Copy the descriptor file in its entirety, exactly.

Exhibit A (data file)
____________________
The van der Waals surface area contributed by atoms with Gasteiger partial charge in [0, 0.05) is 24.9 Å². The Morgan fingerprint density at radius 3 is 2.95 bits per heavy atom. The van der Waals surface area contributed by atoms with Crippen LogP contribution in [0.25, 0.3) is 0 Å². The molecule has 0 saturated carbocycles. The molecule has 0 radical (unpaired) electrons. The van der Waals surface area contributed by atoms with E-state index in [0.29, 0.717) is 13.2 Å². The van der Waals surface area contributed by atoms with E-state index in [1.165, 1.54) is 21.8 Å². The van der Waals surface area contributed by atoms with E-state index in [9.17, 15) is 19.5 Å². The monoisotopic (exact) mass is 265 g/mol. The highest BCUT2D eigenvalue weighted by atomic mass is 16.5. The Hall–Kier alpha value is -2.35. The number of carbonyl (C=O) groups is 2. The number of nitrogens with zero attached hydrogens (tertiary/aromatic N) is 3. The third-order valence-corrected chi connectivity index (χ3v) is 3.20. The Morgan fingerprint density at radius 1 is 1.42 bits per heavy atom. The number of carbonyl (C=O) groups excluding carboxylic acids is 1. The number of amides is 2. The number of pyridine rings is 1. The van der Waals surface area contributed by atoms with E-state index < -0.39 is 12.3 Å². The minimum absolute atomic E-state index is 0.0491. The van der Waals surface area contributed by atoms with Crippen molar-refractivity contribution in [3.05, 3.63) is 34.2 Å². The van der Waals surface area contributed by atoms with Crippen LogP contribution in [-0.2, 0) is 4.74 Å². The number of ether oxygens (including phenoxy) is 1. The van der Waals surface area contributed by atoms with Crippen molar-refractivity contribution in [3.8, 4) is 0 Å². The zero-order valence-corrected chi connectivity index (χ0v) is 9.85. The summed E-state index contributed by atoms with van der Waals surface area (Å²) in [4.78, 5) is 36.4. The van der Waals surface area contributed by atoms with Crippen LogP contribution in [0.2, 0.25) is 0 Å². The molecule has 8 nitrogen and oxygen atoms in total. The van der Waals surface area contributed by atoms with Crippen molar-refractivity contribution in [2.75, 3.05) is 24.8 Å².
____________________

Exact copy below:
The van der Waals surface area contributed by atoms with Gasteiger partial charge in [0, 0.05) is 24.9 Å². The Morgan fingerprint density at radius 3 is 2.95 bits per heavy atom. The van der Waals surface area contributed by atoms with Crippen LogP contribution in [0.25, 0.3) is 0 Å². The molecule has 0 saturated carbocycles. The molecule has 0 radical (unpaired) electrons. The van der Waals surface area contributed by atoms with E-state index in [0.29, 0.717) is 13.2 Å². The van der Waals surface area contributed by atoms with E-state index in [1.165, 1.54) is 21.8 Å². The van der Waals surface area contributed by atoms with E-state index in [9.17, 15) is 19.5 Å². The monoisotopic (exact) mass is 265 g/mol. The highest BCUT2D eigenvalue weighted by atomic mass is 16.5. The Hall–Kier alpha value is -2.35. The number of carbonyl (C=O) groups is 2. The number of nitrogens with zero attached hydrogens (tertiary/aromatic N) is 3. The third-order valence-corrected chi connectivity index (χ3v) is 3.20. The Morgan fingerprint density at radius 1 is 1.42 bits per heavy atom. The number of carbonyl (C=O) groups excluding carboxylic acids is 1. The number of amides is 2. The number of pyridine rings is 1. The van der Waals surface area contributed by atoms with E-state index < -0.39 is 12.3 Å². The minimum absolute atomic E-state index is 0.0491. The van der Waals surface area contributed by atoms with Crippen molar-refractivity contribution in [3.05, 3.63) is 34.2 Å². The van der Waals surface area contributed by atoms with Crippen LogP contribution in [-0.2, 0) is 4.74 Å². The number of ether oxygens (including phenoxy) is 1. The van der Waals surface area contributed by atoms with Crippen molar-refractivity contribution in [3.8, 4) is 0 Å². The zero-order valence-corrected chi connectivity index (χ0v) is 9.85. The summed E-state index contributed by atoms with van der Waals surface area (Å²) in [4.78, 5) is 36.4. The van der Waals surface area contributed by atoms with Crippen LogP contribution in [0.2, 0.25) is 0 Å². The molecule has 8 nitrogen and oxygen atoms in total. The van der Waals surface area contributed by atoms with Crippen molar-refractivity contribution in [2.75, 3.05) is 24.8 Å².